Are you experiencing difficulties with humidification condensation (also known as “rainout”)? Find the answers to the most frequently asked questions about humidifier rainout here.
Q. I can’t use my humidifier some nights because my hose fills up with water. Why does this happen, and what can I do about it?
A. This is condensation of the humidified air and is often known as “rainout.” If your room is cold, the warmed, humidified air hits the colder room temperature and cools. When air cools, the amount of humidity (water vapor) that it can hold is reduced, which causes the humidity to “rain out.”
The amount of water air can carry varies with temperature: Warmer air can carry more water, while cold air can carry less. As the temperature drops and the air becomes cooler (eg, overnight), it has less capacity to carry water, so water condenses and forms droplets.
There are several ways to deal with this situation:
- Use ClimateLine™ heated tubing to enable constant temperature and humidity control.
- Try turning your humidity level down.
- Raise the temperature of your bedroom at night to reduce the difference between the room temperature and the humidifier.
- Run the air tubing beneath your blankets to keep it warm. Alternatively, you can cover the tube with a ResMed tubing wrap or even a tube sock. The goal is to keep the tube (and the air traveling through it) warm.
Q. How do I know what setting to use with my CPAP humidifier?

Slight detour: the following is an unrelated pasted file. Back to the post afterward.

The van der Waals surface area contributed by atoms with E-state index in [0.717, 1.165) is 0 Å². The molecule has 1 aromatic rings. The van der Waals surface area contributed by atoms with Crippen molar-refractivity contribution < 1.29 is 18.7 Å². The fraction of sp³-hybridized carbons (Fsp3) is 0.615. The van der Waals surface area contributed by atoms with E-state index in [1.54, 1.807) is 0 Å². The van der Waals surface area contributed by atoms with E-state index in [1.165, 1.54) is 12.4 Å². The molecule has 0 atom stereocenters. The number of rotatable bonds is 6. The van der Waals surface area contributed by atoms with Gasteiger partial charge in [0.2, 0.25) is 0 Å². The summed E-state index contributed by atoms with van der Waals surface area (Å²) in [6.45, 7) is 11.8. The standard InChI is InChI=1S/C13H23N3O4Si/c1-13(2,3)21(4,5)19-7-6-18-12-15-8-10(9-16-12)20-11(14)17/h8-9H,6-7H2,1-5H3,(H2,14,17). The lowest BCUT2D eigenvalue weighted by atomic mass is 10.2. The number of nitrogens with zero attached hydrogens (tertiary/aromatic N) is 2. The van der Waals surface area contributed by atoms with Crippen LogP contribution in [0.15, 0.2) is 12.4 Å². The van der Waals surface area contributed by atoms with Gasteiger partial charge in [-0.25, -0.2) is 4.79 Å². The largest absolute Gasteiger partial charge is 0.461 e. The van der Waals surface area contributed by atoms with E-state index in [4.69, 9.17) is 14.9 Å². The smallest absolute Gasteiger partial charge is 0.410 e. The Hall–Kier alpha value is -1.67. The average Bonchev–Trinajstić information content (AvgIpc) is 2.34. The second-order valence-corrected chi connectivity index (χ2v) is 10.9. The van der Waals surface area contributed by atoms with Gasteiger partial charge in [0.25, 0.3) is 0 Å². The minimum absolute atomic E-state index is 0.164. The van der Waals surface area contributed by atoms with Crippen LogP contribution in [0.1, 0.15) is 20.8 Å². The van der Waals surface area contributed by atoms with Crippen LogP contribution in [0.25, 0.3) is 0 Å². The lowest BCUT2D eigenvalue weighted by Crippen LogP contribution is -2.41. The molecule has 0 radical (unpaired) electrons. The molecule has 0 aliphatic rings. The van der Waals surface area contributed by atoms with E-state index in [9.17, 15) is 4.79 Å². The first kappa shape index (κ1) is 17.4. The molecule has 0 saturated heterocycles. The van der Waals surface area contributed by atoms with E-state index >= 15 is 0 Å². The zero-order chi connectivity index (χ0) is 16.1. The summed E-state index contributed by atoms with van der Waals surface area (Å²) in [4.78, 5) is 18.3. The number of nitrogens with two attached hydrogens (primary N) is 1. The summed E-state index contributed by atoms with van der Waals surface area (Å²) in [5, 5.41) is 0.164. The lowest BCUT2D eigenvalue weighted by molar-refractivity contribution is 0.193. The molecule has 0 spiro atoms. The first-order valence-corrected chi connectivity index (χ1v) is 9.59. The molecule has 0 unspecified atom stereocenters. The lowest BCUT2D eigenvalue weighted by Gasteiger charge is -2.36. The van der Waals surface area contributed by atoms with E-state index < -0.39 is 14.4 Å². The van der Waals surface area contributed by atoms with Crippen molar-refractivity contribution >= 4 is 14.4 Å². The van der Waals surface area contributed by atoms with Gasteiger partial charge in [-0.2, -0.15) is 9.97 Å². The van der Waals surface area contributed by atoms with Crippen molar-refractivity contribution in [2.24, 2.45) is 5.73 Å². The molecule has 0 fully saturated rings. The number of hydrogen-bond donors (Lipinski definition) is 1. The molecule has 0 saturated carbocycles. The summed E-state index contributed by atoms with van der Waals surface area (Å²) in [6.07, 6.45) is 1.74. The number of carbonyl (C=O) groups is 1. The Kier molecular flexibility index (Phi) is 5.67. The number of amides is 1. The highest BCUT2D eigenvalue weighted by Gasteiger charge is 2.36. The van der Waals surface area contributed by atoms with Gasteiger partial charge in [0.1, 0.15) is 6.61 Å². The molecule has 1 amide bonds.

A. The H5i has added intelligence to help deliver constant humidity to minimize rainout during standard humidification. H5i humidification delivery is controlled by three inputs (ambient humidity, H5i settings and device flow) and adjusts the output to maintain consistent water delivery. In general, you should start at a humidity level setting of 3 and adjust up or down by 0.5 to address any drying or rainout issues. When using ClimateLine™ heated tubing, we recommend using Auto mode, which defaults to a Climate Control setting of 80° F. From there, you can adjust up and down as necessary. If using ClimateLine heated tubing in Manual mode, start with a humidity level setting of 3 and a heated tube setting of 80°. Adjust the humidity level up and down by 0.5 to address any drying or rainout issues, and adjust the heated tube level up and down in one-degree increments to find the most comfortable temperature setting.
Q. How much water should my humidifier use overnight?
A. The amount of water required by your humidifier varies from one humidifier to the next, from one patient to the next, and with the temperature and humidity of the bedroom, as well as the settings of the humidifier itself.
Q. How often should I change the water in the humidifier tub? I never seem to use it all in one night.
A. The water should be changed daily, even if you don’t use it all in one night.
Q. My humidifier sometimes runs out of water during the night and most other nights is 3/4 empty by the morning. What’s going on here?
A. The H5i water delivery output depends on ambient room conditions (temperature and humidity levels), the H5i settings and therapy pressure delivered by the device. If the room conditions change from night to night (e.g., one night the heater is left on in the house, and the next night it’s turned off), this can account for differences in the water usage.
It may also be that you’re breathing through your mouth, or have mask leak. Mouth breathing allows air to escape from your mouth, which can decrease the efficiency of the humidifier.
If mouth leak is under control or you are using a full face mask, trying one or more of the options below may help:
Q. I usually use my humidifier only in the winter months when the heat is on and the air is dryer. Should I be using it all year round?
A. If you’re finding that you have nasal symptoms at other times of the year, then you should probably use your humidifier then, as well. The added humidification may reduce the occurrence of these symptoms.